The road to a healthy recovery

June 9, 2016

PMH Medical Center's paramedic SUVNobody wants to be readmitted to the hospital after being discharged. Not only does it mean a patient is unwell, but it is expensive both for patients and the entire health care system.

To help reduce hospital readmissions for patients at high risk of being readmitted, PMH Medical Center in Prosser launched a program that sends its ambulance service to patients’ homes to follow-up and address any issues patients have dealt with, spanning anything from surgery recovery to diabetes management. The program grew out of a $1.4 million grant from the Centers for Medicare & Medicaid Services, and after six months of planning, the program took off.

Now, four years later, the hospital has seen its readmission rates fall to just 3 among those in the program. This is thanks to both patient education as well as early detection of complications. Paramedics arrive two-to-three days after a patient is discharged, coming in an SUV equipped with all the medical equipment they need. If a patient is facing an urgent issue, paramedics will call their primary care provider for assistance. Often this means an appointment that same day.

PMH paramedic makes a house callThere is no extra expense to the patient or insurance companies for a home paramedic visit, and each visit saves an average of $600 in medical charges from a readmission. The goal is not just to offer medical assistance to patients when it is needed and avoid a trip to the hospital, but to connect patients with resources and practitioners in the area to maximize their health and well-being. The program also brings the hospital’s ambulance service closer to the community, which leads to better care and more therapeutic relationships.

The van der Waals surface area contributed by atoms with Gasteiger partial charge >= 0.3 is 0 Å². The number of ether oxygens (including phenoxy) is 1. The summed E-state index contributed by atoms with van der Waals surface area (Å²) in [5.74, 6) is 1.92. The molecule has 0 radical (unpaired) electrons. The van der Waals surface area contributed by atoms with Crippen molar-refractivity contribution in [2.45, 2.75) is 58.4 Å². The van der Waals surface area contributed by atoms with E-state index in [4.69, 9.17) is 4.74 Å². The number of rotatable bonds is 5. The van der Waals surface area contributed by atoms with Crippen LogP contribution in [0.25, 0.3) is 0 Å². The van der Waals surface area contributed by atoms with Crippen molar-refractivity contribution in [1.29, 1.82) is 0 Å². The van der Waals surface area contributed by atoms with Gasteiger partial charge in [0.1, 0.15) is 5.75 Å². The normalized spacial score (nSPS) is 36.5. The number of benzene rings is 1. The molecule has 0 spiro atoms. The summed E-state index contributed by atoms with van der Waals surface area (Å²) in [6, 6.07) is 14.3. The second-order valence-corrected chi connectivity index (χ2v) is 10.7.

The shift in strategy toward wellness and prevention is constantly growing throughout our entire health care system, among both large health care systems and small community hospitals. Rural hospitals play an especially large role in the health of their communities, making this shift of even greater importance, as it can help keep entire communities on paths of health and wellness.

Click here to read more about PMH Medical Center’s paramedic program in an article in the Daily Sun News. (Tim Pfarr)


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